Stephen Sachs


Stephen E. Sachs is a scholar of civil procedure, constitutional law, Anglo-American legal history, and conflict of laws at Duke Law School. He joined the faculty after practicing in the litigation group of Mayer Brown LLP in Washington, D.C. Sachs' research spans a variety of substantive topics, focusing on the history of procedural and private law and the implications of that history for public law and current disputes. His research interests include the law of judgments, sovereign immunity, the legal status of corporations, and limitations on official power. At Duke Law, Sachs teaches Civil Procedure and Conflict of Laws. Sachs clerked for Chief Justice John G. Roberts Jr. during the 2009-2010 Supreme Court term. He clerked for Judge Stephen F. Williams on the U.S. Court of Appeals for the D.C. Circuit in 2007-2008, prior to joining Mayer Brown. Sachs received his AB summa cum laude in history from Harvard University in 2002, graduating first in his class and winning the Sophia Freund Prize. He was a Rhodes Scholar, graduating from Oxford University in 2004 with a first-class BA degree in politics, philosophy, and economics. He received his JD in 2007 from Yale Law School, where he was executive editor of the Yale Law Journal and served both as executive editor and articles editor of the Yale Law & Policy Review.

The Case for “Constitutional Backdrops”

August 29, 2012

In the last few decades, the Supreme Court has increasingly relied on legal theories–especially originalism–that put heavy emphasis on the Constitution’s text. One common criticism of these theories, though, is that the text leaves too many important questions unanswered. Can the Houses of Congress punish citizens for contempt? Can the President remove executive officers? Can federal courts give stare decisis effect to past decisions? Can ordinary citizens sue sovereign states? These questions weren’t answered in the text, at least not clearly. And while we sometimes find answers in Founding-era legal history, it’s not clear why these answers should still control today, if the Founders couldn’t be bothered to write them down and enact them as law.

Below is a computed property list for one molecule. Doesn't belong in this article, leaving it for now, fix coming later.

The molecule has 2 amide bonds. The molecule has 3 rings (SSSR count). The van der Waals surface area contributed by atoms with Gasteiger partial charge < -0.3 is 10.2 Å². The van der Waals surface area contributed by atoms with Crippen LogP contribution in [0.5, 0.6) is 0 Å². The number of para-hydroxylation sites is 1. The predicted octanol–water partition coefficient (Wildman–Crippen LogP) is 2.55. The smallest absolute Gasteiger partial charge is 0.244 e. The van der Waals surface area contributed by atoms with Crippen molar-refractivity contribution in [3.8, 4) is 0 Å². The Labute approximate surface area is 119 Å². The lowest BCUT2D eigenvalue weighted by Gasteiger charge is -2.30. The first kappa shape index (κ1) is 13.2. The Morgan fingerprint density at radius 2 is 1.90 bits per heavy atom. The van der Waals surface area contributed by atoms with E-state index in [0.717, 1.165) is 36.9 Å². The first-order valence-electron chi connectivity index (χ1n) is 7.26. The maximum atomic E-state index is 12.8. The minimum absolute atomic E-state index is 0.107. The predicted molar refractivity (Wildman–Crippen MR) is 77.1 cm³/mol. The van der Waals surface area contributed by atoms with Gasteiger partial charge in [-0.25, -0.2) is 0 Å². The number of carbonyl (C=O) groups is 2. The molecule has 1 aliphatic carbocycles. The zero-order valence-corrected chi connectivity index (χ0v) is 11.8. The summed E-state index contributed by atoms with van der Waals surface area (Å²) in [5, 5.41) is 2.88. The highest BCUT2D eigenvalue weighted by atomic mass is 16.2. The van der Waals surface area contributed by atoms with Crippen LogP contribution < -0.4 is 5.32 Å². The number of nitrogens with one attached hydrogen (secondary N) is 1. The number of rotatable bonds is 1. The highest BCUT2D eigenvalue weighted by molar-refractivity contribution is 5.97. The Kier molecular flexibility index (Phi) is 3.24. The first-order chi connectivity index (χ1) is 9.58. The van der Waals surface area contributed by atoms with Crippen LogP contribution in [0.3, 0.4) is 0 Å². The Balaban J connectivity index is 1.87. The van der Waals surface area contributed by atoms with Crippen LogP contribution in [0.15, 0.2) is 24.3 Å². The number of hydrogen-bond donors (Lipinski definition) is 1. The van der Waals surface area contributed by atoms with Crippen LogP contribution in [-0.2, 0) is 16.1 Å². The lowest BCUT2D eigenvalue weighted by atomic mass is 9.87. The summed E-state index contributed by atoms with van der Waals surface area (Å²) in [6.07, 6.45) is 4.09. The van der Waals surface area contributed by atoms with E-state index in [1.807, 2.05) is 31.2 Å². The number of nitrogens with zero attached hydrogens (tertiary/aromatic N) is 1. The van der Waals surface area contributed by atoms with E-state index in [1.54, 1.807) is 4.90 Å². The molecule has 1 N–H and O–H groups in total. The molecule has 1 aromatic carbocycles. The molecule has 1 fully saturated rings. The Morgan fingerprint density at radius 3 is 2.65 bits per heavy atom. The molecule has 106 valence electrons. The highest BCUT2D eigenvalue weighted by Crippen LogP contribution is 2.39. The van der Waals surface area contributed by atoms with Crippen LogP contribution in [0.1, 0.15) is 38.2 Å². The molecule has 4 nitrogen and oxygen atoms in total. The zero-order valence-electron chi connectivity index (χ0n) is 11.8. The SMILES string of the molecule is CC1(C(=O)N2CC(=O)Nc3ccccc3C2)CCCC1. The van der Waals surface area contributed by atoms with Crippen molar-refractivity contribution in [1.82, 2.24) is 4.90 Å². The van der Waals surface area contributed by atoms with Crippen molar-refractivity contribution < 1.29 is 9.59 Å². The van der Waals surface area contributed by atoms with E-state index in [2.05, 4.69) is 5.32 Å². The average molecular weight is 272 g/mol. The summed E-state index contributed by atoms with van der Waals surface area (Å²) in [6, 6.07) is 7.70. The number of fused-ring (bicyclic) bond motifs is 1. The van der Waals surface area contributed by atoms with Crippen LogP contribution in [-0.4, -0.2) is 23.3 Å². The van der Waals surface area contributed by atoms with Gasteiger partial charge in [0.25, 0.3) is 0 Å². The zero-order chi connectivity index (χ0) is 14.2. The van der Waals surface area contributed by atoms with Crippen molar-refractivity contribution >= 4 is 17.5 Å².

In a new article forthcoming in the George Washington Law Review, I argue that the answers to these questions may lie outside the text — and that originalists, as well as others, should be OK with that. The Constitution wasn’t written on a blank slate, but left most of American law in place, and sometimes protected some of that law against future change. For instance, the rules that govern state borders, such as how the borders move when a river changes course, surely aren’t in the Constitution. But Congress likely can’t change them, at least with respect to existing borders, without the consent of the states involved under Article IV. Similarly, there might be law on other topics that doesn’t come from the Constitution, but that the Constitution doesn’t let us change. From my paper’s abstract:

This Article describes a category of legal rules that weren’t adopted in the text, expressly or implicitly, but which nonetheless have continuing legal force under the written Constitution. These are constitutional “backdrops”: rules of law that aren’t derivable from the text, but are left unaltered by the text, and are in fact protected by the text from various kinds of legal change. These rules may have been incorporated by reference; they may have been insulated from change by the usual political actors; or they may have been preserved as “defeaters” for the Constitution’s defeasible language. In each case, the text requires that the rules be given force, even though it doesn’t supply their content.

Backdrops are not only a legitimate category of legal rules, but a surprisingly important part of our legal system. Moreover, recognizing backdrops as a category may help shed light on otherwise insoluble disputes.

I had the honor of presenting the paper at the last Originalism Works-in-Progress Conference in San Diego; the next conference will be held in February.